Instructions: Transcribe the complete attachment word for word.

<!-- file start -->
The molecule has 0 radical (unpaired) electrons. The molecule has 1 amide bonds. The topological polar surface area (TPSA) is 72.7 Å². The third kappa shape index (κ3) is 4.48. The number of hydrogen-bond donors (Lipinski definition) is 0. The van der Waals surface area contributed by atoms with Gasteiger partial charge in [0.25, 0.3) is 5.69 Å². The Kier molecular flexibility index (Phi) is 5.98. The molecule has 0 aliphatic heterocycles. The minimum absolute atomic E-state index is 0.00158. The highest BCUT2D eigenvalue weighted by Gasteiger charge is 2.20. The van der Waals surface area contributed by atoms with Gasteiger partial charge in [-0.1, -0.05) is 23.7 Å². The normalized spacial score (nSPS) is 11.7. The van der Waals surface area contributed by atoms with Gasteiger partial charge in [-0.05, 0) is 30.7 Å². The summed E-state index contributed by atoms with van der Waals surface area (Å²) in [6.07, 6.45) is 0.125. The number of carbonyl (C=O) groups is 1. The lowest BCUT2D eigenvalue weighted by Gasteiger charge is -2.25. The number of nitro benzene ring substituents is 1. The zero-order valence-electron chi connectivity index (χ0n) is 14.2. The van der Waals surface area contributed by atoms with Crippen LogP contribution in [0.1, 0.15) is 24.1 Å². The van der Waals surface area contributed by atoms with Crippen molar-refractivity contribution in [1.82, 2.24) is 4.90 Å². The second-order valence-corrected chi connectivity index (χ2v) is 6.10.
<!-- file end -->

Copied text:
The molecule has 0 radical (unpaired) electrons. The molecule has 1 amide bonds. The topological polar surface area (TPSA) is 72.7 Å². The third kappa shape index (κ3) is 4.48. The number of hydrogen-bond donors (Lipinski definition) is 0. The van der Waals surface area contributed by atoms with Gasteiger partial charge in [0.25, 0.3) is 5.69 Å². The Kier molecular flexibility index (Phi) is 5.98. The molecule has 0 aliphatic heterocycles. The minimum absolute atomic E-state index is 0.00158. The highest BCUT2D eigenvalue weighted by Gasteiger charge is 2.20. The van der Waals surface area contributed by atoms with Gasteiger partial charge in [-0.1, -0.05) is 23.7 Å². The normalized spacial score (nSPS) is 11.7. The van der Waals surface area contributed by atoms with Gasteiger partial charge in [-0.05, 0) is 30.7 Å². The summed E-state index contributed by atoms with van der Waals surface area (Å²) in [6.07, 6.45) is 0.125. The number of carbonyl (C=O) groups is 1. The lowest BCUT2D eigenvalue weighted by Gasteiger charge is -2.25. The number of nitro benzene ring substituents is 1. The zero-order valence-electron chi connectivity index (χ0n) is 14.2. The van der Waals surface area contributed by atoms with Crippen LogP contribution in [0.1, 0.15) is 24.1 Å². The van der Waals surface area contributed by atoms with Crippen molar-refractivity contribution in [1.82, 2.24) is 4.90 Å². The second-order valence-corrected chi connectivity index (χ2v) is 6.10.